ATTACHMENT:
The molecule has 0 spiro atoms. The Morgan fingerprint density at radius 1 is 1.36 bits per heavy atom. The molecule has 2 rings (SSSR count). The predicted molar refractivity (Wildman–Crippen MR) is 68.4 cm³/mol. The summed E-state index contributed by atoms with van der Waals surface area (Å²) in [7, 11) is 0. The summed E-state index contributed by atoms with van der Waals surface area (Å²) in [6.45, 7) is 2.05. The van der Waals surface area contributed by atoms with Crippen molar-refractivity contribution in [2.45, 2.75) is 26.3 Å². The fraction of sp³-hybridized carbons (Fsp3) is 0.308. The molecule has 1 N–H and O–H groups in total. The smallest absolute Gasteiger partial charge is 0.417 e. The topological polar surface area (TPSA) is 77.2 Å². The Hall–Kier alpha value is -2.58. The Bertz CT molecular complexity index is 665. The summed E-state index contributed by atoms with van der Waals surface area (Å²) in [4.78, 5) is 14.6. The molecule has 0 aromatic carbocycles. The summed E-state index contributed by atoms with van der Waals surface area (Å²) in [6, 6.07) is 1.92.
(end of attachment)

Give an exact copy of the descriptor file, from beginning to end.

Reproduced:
The molecule has 0 spiro atoms. The Morgan fingerprint density at radius 1 is 1.36 bits per heavy atom. The molecule has 2 rings (SSSR count). The predicted molar refractivity (Wildman–Crippen MR) is 68.4 cm³/mol. The summed E-state index contributed by atoms with van der Waals surface area (Å²) in [7, 11) is 0. The summed E-state index contributed by atoms with van der Waals surface area (Å²) in [6.45, 7) is 2.05. The van der Waals surface area contributed by atoms with Crippen molar-refractivity contribution in [2.45, 2.75) is 26.3 Å². The fraction of sp³-hybridized carbons (Fsp3) is 0.308. The molecule has 1 N–H and O–H groups in total. The smallest absolute Gasteiger partial charge is 0.417 e. The topological polar surface area (TPSA) is 77.2 Å². The Hall–Kier alpha value is -2.58. The Bertz CT molecular complexity index is 665. The summed E-state index contributed by atoms with van der Waals surface area (Å²) in [4.78, 5) is 14.6. The molecule has 0 aromatic carbocycles. The summed E-state index contributed by atoms with van der Waals surface area (Å²) in [6, 6.07) is 1.92.